Libra: The Effects of Conspiracy and Contingency Questions

Skip Willman, Traversing the Fantasies of the JFK Assassination: Conspiracy and Contingency in Don DeLillo’s Libra 

“He feels he is living at the center of an emptiness. He wants to sense a structure that includes him, a definition clear enough to specify where he belongs” (DeLillo 357)

“Within these interconnected narratives, DeLillo ‘traverses’ the underlying social fantasies of conspiracy theories and contingency theories, the two diametrically opposed conceptions of ‘social reality’ at work in the interpretation of the JFK assassination” (Willman, 407).

What does the Kennedy conspiracy provide Oswald and in turn, Everett? Are their motivations different or the same? Do their motivations say something about American society? How does conspiracy and contingency work in the two narratives of Oswald and the CIA conspiracy according to Willman?

5 Replies to “Libra: The Effects of Conspiracy and Contingency Questions”

  1. The conspiracy theory in a way offers us a solution to our problem. Our problem is who would kill John F. Kennedy? If it is proven that our government staged an assassination of its own leader then that would be one of the most tragic events in our history. This is because the killing of JFK would represent the end of our democracy. The motivation to kill him was supposedly to radically change how our country social relations were being handled. If certain people can murder the president in order to have things run their way, then our government has lost all validity. This conspiracy provides Oswald with the fuel to commit murder. Here is a man who is unable to figure out how to function in a normal society. Assassinating the president was Oswald’s way of fighting the power of a rich society. Always unable to achieve the American dream, Oswald sought a place that accepted him and gave him the same advantages as everyone else. Once Russia failed next was communist Cuba. Oswald believed he would gain passage to Cuba if he showed his commitment to the cause. Killing a democratic leader would in his mind would do such a thing. These motivations are not the same as the conspiracy theory suggests why our government killed Kennedy. However, they provide similar results in that the loss of Kennedy was a loss of a man who was trying to do good. He was pulling troops out of Vietnam. He was increasing friendly relations with Russia. He was diffusing a nuclear missile crisis. Things were going well. It’s genius that these two narratives existed side by side in the book because both are plausible. This killing has been a mystery for decades. What this book does is show that if the conspiracy theories are true then the reason we haven’t learned the truth is because of how deep it would go. Thre are too many trails to follow.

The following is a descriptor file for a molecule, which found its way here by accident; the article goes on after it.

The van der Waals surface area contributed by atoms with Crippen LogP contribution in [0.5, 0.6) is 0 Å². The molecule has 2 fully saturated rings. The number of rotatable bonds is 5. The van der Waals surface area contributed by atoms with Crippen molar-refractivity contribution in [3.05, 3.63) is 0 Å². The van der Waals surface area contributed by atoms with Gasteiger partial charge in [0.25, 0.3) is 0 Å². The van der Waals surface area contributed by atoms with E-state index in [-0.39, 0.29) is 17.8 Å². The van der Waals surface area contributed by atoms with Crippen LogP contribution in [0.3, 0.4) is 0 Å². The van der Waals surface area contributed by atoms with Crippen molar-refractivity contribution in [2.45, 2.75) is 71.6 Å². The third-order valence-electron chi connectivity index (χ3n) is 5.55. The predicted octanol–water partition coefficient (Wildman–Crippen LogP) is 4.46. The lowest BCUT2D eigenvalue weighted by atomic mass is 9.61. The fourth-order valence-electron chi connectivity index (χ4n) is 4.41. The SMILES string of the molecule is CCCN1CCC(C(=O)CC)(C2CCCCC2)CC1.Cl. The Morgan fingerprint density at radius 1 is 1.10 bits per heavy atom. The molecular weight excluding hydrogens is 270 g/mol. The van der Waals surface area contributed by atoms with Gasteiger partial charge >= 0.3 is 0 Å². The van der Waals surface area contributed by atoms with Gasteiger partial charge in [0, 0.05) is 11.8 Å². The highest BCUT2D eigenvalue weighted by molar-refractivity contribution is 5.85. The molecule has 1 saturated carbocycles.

2. I think the quote “He feels he is living at the center of an emptiness. He wants to sense a structure that includes him, a definition clear enough to specify where he belongs” perfectly captures what the Kennedy assassination offers Oswald (DeLillo 357). As we’ve talked about in class before, there is an inherent narcissism and egocentrism in entertaining conspiracy theories. Oswald has been an outcast his entire life, somewhat wobbling between the worlds of Russia and America. In many ways, I think DeLillo wants us to sympathize with him. He is vulnerable, alienated, and is desperately looking for connection. We see this specifically after he returns from Russia and is immediately brought into the plot to assassinate General Walker.

    For Everett, I think conspiracy functions as a means of protection and rebranding one’s self. Similar to Oswald, Everett also experiences a level of narcissism/egotism about creating this conspiracy, as it was originally meant to repair their reputations and regain their positions within the CIA. However, by staging a fake assassination of Kennedy, Everett sets Oswald up as the villain. Although the intentions of Everett and Oswald appear wildly different, both men, in one way or another, are looking to be seen by others in ways that will improve their reputation and give them a stronger sense of connection with others.